How much can you save?
What is “gas bleed” when referring to air-oxygen blenders?
Air-oxygen blenders used in respiratory care “bleed” gas in an effort to maintain FiO2 prescription accuracy when delivering low flows. As long as a blender is connected to oxygen and air gas sources, it will bleed when idle and when in use on a patient.
With low flow blenders, this bleed rate can be as high as 3 LPM, and with high flow blenders, it can be as high as 15 LPM.
A clinician is delivering 4 LPM of FiO2 to a patient with a low flow blender. During this time, an additional 1 LPM of blended gas might be lost to gas bleed. When the patient is done being treated and they are no longer connected to the oxygen delivery set-up, the blender will continue to bleed gas at a rate of up to 1 LPM (assuming oxygen and air gas sources stay connected to the blender). This means there is a gas bleed even when the blender is not in use.
What is the downside of gas bleed?
Medical oxygen can be expensive. Any time blenders bleed, a portion of gas might be wasted and this cost can add up over time.
If a gas bleed is necessary in order for air-oxygen blenders to maintain accuracy when delivering oxygen to patients, is there anything that can be done to save on costs?
Even though gas bleed is necessary to maintain accuracy when delivering low flows during oxygen delivery, Maxtec wanted to find a way to better manage this gas bleed to avoid wasting gas when possible.
This is why a gas bleed savings mechanism was incorporated into the design of the MaxBlend 2- to save healthcare facilities money and resources from wasted oxygen.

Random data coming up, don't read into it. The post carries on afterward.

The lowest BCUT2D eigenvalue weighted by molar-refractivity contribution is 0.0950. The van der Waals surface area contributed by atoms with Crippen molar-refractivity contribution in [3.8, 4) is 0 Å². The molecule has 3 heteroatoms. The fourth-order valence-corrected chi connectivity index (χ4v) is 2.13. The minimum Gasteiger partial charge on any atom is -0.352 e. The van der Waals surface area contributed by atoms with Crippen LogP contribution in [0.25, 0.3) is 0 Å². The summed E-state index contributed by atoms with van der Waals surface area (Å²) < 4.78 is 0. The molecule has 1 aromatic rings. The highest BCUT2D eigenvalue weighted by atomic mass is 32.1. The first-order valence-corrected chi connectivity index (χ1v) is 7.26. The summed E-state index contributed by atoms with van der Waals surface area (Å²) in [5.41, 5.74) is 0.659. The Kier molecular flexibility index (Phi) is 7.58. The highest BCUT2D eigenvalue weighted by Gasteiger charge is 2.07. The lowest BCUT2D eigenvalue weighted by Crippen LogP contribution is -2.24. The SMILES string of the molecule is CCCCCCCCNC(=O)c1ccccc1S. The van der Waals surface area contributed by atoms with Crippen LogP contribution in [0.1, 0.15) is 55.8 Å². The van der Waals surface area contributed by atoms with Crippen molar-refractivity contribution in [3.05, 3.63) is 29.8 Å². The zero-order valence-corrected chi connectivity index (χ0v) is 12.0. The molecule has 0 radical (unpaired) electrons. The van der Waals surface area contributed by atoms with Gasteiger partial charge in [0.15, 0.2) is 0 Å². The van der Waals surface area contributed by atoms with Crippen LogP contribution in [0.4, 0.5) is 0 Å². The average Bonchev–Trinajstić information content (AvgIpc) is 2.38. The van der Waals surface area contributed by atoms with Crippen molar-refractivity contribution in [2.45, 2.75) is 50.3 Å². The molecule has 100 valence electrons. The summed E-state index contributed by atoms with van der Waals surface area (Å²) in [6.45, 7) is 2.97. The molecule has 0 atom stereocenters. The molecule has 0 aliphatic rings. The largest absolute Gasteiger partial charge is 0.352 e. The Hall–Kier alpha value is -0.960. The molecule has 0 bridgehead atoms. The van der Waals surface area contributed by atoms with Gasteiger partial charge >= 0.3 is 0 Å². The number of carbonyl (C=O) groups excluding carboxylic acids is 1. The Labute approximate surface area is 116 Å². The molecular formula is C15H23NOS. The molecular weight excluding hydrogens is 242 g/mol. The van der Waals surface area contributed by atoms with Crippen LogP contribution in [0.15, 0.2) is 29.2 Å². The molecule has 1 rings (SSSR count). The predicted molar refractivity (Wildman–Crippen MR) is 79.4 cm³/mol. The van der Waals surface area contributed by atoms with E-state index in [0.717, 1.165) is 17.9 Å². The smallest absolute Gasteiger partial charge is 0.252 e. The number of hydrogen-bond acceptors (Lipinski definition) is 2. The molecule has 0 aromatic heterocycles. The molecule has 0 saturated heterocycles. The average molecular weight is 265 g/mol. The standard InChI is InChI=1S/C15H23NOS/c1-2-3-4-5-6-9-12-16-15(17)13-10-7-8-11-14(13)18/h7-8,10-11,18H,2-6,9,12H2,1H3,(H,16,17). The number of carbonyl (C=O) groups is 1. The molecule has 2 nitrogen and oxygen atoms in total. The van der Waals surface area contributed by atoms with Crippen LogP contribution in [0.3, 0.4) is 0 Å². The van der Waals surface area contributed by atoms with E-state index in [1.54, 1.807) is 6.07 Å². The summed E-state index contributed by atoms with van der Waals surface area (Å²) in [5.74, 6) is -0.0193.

The bleed control switch allows clinicians to maintain accuracy but to save wasted gas by turning off the gas bleed in the following instances:
When using a low flow (0-3 LPM, 0-15 LPM, or 0-30 LPM) MaxBlend 2:
- Bleed control switch should be switched to <3 LPM when delivering flows less than 3 LPM and when blender is not in use.
- Bleed control switch should be switched to >3 LPM when delivering flows greater than 3 LPM.
When using a high flow (0-70 LPM) MaxBlend 2:
- Bleed control switch should be switched to <15 LPM when delivering flows less than 15 LPM and when blender is not in use.
- Bleed control switch should be switched to >15 LPM when delivering flows greater than 15 LPM.
What if the clinician forgets to switch the bleed control switch to the right setting during patient care?
If a clinician does not use the gas bleed switch in the instances mentioned above, they might waste more gas than necessary but they do not need to worry about patient care being disrupted. The MaxBlend 2 monitor will remain accurate regardless of gas bleed switch usage (as long as it is calibrated correctly).
See how much you can save!
Use the calculator below to see how much your facility might save in the cost of wasted gas by using the MaxBlend 2 compared to using industry-standard blenders.